• gullet (oesophagus)
  • large bowel (intestine)
  • liver
  • breast

Doctors think it probably increases your chance of getting pancreatic cancer too.

Not everyone who drinks alcohol gets cancer, but we know that drinking even a small amount can increase your risk. What’s more is that the more you drink, the greater your risk.

It’s important to know that all types of alcoholic drink increase the risk of cancer, even red wine. It’s not the drink, but the alcohol itself that causes damage.

Did you know?

  • At the last count, alcohol was linked to just under 92,000 hospital admissions for cancer in England alone.

Alcohol and your digestive system

Alcohol irritates your stomach. It increases the amount of acid your stomach produces, which can cause the lining of your stomach to become inflamed. This is known as gastritis. It can cause reflux – when acid in your stomach travels up into your gullet, causing a burning sensation. It can also make you sick.

Alcohol can also damage your pancreas. If you drink too much, it can lead to acute (short-lasting) or chronic (long-lasting) pancreatitis.

Drinking alcohol can also affect how your body uses and processes nutrients.

Did you know?

  • Alcohol is the most common cause of pancreatitis worldwide.

Alcohol and your fertility

When it comes to fertility, both men and women can be affected by drinking too much alcohol. For women, alcohol decreases the chance of conceiving, and can also affect how well infertility treatments work.

Although you may think drinking moderate levels of alcohol increases sexual desire, too much can be a problem. In men, excessive drinking can lead to a decrease in libido and can affect their ability to get an erection. Regularly drinking too much alcohol affects other aspects of male fertility, such as sperm quality too.

Did you know?

  • In women, it’s thought that alcohol can affect fertility by causing changes in ovulation and the menstrual cycle. In men, alcohol can reduce sperm production.

Drinking safely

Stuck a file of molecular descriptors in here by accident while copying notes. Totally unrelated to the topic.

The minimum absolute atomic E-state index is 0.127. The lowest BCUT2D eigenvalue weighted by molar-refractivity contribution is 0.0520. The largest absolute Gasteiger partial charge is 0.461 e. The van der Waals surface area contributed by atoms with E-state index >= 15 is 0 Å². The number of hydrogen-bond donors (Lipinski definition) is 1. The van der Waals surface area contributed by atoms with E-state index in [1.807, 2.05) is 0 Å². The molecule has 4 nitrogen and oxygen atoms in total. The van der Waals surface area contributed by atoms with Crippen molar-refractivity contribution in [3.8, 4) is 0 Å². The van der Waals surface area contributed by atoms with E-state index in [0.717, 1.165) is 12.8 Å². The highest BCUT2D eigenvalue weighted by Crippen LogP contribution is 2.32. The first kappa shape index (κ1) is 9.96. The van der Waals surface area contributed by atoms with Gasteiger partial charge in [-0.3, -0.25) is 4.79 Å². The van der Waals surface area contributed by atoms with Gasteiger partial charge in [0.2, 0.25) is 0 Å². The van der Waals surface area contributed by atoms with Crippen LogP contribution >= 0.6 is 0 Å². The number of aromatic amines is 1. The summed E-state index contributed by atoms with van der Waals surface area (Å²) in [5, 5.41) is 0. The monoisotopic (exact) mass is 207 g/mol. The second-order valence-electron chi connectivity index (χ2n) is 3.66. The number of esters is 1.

It’s not possible to be precise about how much is safe for individual men and women to drink. Current guidelines recommend that, over a week, it is safest not to drink more than 14 units of alcohol. This is the same for both men and women.

It’s a good idea to have some alcohol-free days each week to help you stay under this limit.

This doesn’t mean you can save up all the ‘allowance’ for a weekend binge. If you drink too much in a short space of time, the amount of alcohol in your bloodstream can become dangerously high. You may get alcohol poisoning and need to go to hospital.

Find out how much you’re drinking using an alcohol calculator.

If you’re struggling to keep within your limits, don’t be afraid to ask for help. Talk to a close friend or find a local support group. Often you don’t need to be referred by your GP to access support services. But you can talk to your GP about your drinking habits if you feel you need to. They may be able to help you understand them better and find ways to cut down.

Our handy infographic below helps you understand how many units of alcohol are in your drink.

Bupa's units of alcohol in a drink PDF opens in a new window (1.3 MB)

Bupa's units of alcohol in a drink

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  • Reviewed by Laura Blanks, Specialist Health Editor, Bupa Health Content Team, May 2018
    Expert reviewer Dr Adrian Raby, General Practitioner
    Next review due May 2021